As Twiddler says, using wholemeal is fine, and again, I'd only use a small amount because it gets too heavy for my liking too, but it's not replacement for the 5 seed blend, that blend isn't a flour, it's just seeds, so if you don't have any seeds, just do without, the lof will be fine! I also used to use a makeshift Dutch oven with my bad old gas oven by using two large foil roasting trays, one placed on top of the other, it cost me 50p and worked amazingly well! I don't bother with that anymore as my new oven keeps a good temperature. I usually bake at 220C for around 40 minutes, but every oven is different!

Mr Corin Jeavons 15 November 2016

RE:

my oven is a convection comercial oven what you would buy for a restaurant professional kitchen so the roast tray I wouldn't need all so my dough I added 20g more water to what the recipe said and I did add whole meal 75g

george 15 November 2016

Starter Hydration...

As per Twiddler's question, I forgot to mention that my starter is a 100% hydration starter, I always feed it equal weights of flour and water, it just makes things easier for me! :-)

Mr Corin Jeavons 26 January 2015

Reply
Great Bread

I have used your recipe twice in the last week. Both times producing a better loaf, softer and better risen than any I have produced before.Thanks.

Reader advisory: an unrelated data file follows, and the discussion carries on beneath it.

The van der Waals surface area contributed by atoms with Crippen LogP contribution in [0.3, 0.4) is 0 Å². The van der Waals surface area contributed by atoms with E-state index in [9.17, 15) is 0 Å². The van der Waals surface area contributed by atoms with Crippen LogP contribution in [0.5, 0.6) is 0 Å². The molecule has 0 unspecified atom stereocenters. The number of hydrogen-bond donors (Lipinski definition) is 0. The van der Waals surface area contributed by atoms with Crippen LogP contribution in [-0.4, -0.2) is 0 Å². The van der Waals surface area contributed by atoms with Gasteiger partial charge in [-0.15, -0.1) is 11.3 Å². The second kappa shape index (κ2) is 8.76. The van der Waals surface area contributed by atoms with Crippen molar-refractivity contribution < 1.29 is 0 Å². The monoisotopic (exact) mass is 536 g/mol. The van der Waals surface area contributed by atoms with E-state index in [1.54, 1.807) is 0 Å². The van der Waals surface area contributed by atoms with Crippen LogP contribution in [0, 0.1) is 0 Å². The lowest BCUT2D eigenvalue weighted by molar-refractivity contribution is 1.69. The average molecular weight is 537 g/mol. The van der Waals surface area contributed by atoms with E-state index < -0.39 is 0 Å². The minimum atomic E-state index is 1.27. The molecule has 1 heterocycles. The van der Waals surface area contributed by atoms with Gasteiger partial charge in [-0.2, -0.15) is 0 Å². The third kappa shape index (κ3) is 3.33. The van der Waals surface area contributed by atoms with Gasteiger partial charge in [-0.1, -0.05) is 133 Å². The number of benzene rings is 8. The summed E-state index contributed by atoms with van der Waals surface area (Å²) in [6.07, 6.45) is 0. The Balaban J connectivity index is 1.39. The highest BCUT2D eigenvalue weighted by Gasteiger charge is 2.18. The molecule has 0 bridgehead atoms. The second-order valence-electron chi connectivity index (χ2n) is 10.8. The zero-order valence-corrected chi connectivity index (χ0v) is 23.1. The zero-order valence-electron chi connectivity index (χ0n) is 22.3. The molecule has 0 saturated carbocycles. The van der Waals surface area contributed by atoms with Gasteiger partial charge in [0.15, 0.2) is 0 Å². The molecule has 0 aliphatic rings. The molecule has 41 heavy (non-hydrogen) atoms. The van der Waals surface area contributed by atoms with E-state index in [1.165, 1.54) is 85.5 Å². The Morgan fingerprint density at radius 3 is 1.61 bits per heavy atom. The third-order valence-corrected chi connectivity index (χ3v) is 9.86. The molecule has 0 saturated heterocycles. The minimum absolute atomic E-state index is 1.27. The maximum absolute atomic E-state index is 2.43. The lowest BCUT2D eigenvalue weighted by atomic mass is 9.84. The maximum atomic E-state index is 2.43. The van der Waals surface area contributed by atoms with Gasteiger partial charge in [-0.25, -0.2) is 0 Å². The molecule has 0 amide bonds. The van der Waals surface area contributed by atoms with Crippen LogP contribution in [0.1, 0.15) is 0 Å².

T.J 25 January 2015

Reply
RE: Great Bread

Glad to hear it! I've experienced a lot of sourdough loaves that I always thought were unnecessarily chewy, so my mission was to develop a routine that would give me a fluffier crumb while still being tasty. This is a good starting point for anything really. Thanks for trying it, I know it's simple, but it's good too! :-) As my 14 year old son often says when he's had 'shop' bread at someone else's house: "Dad, you've spoiled me for shop bread, it's always a disappointment, it doesn't taste of anything!"

Mr Corin Jeavons 26 January 2015

sourdough

Thanks for your quick response. I'll step up my feeding as I normally only do it every 24 hours so I guess Ill get a more active leaven with this regime. I currently do 150g flour to 100g of water which gives me a stiff mix so this should be wetter in the future. I'll keep you posted.

Twiddler 18 December 2014

Reply
Leaven

Hi This sounds really good and I'm going to give it a try as my family like to take sandwiches. Can you tell me how you manage your leaven (starter) and at what stage do you use it in baking, as in how long after feeding. Thanks Mark

Twiddler 18 December 2014

Reply
RE: Leaven

Hi! Generally speaking, I feed my starter every 12 hours (ish), in the morning and late at night. I feed it with enough for the baking that I might do with it next time, more if it's going to be a big loaf, less if something smaller, but always 100% (i.e. 100g flour + 100g water). I use it once it's 'peaked' which is between 10 and 14 hours after feeding. In practice that's feeding him in the evening, then he's good and ready for using in the dough I'm preparing the following morning. Hope that helps :-)

Mr Corin Jeavons 18 December 2014